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The impact of inappropriate soil management on river water quality: a case study in the Kurundu Oya Sub-catchment of the Upper Mahaweli Catchment, Sri Lanka

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  • Amarasekara, M. G. T. S.
  • Kumarihamy, R. M. K.
  • Dayawansa, N. D. K.
  • De Silva, R. P.

Abstract

The results of many studies have revealed that intensive farming on steep slopes, coupled with over application of fertilizers and accumulation of nutrients in downstream water bodies due to soil erosion, have contributed to environmental hazards in the Upper Mahaweli Catchment Area (UMCA) of Sri Lanka. The encroachment of riparian zones for exotic vegetable cultivation has aggravated this situation. In view of this, a study was conducted in the Kurundu Oya catchment, a micro-catchment of the UMCA, to investigate the soil management practices within the farming systems and their impacts on river water quality. Three villages were selected along the Kurundu Oya: Mahakudugala, Kumbalgamuwa and Batagolla. The study consisted of a survey of 150 households in 2007 and 2008, to gather information on the characteristics of householders and on soil management practices. A soil survey was carried out to analyze the soil fertility of farmlands. Water quality parameters were measured periodically in different sections of a selected stream. The results revealed that nearly 50 % of the riparian zones in the upper catchment of the Kurundu Oya stream are encroached to cultivate potato and other exotic vegetables. In addition, it was observed that over application of fertilizers on the vegetable plots was causing nutrient accumulation and the plots also recorded high levels of phosphorous (P) (above 75 ppm). Results of the water quality analysis showed that nitrate and available P levels were within the standard limits, but nitrate nitrogen (NO3-N) levels were close to the upper level of the standard limit. Therefore, in order to minimize water pollution, it is strongly recommended that fertilizer application is based on soil tests. In addition, encroachment of sensitive lands has to be addressed. Priority should be given to strengthening institutional capacity in order to facilitate the implementation of existing environmental legislation.Length: pp.49-60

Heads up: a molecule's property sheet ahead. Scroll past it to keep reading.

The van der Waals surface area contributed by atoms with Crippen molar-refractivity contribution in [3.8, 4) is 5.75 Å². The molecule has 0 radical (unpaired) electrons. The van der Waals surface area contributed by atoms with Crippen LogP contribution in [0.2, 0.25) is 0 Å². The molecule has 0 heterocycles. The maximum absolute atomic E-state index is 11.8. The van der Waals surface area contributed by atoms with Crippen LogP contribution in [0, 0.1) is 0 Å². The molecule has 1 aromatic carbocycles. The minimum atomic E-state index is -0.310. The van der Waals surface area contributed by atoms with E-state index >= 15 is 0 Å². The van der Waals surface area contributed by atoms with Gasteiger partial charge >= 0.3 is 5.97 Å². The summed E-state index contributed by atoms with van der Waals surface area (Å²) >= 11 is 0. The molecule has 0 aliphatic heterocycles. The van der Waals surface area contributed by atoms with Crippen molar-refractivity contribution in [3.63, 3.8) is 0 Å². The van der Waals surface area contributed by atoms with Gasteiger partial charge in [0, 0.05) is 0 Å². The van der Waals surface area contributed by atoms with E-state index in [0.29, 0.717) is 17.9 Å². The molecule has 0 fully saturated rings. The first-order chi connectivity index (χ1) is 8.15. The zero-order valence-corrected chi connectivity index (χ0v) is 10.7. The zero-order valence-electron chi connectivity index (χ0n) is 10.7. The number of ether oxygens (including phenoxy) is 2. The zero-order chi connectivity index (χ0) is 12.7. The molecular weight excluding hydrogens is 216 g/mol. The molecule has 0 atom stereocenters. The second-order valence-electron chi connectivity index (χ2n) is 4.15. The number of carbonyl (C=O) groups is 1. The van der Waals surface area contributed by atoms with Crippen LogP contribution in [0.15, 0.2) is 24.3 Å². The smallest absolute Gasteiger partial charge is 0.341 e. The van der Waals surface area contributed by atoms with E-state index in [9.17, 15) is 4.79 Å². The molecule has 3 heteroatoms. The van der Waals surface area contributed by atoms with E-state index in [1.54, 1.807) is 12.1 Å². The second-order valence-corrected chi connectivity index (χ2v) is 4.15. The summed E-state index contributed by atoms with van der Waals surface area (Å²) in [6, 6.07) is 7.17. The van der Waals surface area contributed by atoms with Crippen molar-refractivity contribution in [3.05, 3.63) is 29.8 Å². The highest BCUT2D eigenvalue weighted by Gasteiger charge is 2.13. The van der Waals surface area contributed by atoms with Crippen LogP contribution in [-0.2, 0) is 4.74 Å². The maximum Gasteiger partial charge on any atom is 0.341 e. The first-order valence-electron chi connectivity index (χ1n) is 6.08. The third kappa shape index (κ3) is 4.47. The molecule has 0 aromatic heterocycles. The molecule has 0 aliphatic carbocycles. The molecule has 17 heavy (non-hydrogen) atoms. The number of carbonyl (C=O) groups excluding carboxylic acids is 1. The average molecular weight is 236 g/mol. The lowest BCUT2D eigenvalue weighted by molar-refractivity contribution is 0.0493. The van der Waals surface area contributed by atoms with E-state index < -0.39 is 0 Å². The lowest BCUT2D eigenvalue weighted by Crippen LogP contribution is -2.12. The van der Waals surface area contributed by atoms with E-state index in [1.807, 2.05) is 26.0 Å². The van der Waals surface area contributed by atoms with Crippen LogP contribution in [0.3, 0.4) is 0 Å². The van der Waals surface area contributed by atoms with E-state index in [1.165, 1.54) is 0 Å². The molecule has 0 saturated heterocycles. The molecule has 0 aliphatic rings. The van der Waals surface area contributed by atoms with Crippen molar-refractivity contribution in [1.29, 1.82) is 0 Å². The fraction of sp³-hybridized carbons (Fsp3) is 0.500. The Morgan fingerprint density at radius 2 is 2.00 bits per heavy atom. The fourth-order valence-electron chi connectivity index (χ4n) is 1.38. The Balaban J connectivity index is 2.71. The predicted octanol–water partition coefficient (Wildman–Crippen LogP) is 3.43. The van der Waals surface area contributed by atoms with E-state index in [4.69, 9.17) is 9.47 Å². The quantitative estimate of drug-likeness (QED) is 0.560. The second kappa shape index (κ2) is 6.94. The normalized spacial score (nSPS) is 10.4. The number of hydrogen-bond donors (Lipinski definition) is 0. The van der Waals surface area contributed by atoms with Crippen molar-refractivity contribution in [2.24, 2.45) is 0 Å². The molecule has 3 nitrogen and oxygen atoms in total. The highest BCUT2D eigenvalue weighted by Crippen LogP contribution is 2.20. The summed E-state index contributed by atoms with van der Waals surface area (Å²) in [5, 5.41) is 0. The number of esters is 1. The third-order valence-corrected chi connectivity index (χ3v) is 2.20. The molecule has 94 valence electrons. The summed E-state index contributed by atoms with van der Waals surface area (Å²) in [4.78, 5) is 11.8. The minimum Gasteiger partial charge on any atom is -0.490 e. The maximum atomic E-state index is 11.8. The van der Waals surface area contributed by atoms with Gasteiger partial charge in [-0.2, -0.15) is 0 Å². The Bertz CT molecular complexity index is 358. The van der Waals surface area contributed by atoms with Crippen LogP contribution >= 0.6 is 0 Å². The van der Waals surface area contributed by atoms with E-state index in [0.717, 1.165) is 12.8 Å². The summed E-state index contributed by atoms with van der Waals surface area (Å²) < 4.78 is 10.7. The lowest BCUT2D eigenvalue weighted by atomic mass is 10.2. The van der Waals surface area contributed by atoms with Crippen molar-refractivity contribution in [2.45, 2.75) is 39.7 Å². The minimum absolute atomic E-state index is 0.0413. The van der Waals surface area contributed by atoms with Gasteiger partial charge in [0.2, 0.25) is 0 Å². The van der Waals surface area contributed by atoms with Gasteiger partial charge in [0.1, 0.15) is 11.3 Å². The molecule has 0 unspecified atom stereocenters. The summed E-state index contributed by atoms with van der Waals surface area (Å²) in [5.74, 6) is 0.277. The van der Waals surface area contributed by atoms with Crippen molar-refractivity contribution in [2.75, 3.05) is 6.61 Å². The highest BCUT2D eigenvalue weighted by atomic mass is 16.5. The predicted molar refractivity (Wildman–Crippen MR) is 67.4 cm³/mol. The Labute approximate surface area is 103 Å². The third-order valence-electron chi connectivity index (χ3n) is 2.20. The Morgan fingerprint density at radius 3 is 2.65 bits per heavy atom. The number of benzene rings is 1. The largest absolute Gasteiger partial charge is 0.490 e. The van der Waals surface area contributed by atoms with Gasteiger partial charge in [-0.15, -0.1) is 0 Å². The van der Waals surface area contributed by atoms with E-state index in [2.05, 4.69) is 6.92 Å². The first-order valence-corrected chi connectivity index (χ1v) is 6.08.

Suggested Citation

  • Amarasekara, M. G. T. S. & Kumarihamy, R. M. K. & Dayawansa, N. D. K. & De Silva, R. P., 2010. "The impact of inappropriate soil management on river water quality: a case study in the Kurundu Oya Sub-catchment of the Upper Mahaweli Catchment, Sri Lanka," Conference Papers h042858, International Water Management Institute.
  • Handle: RePEc:iwt:conppr:h042858
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    1. Cummings, Ralph Jr. & Rashid, Shahidur & Gulati, Ashok, 2006. "Grain price stabilization experiences in Asia: What have we learned?," Food Policy, Elsevier, vol. 31(4), pages 302-312, August.
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    Keywords

    Soil management;

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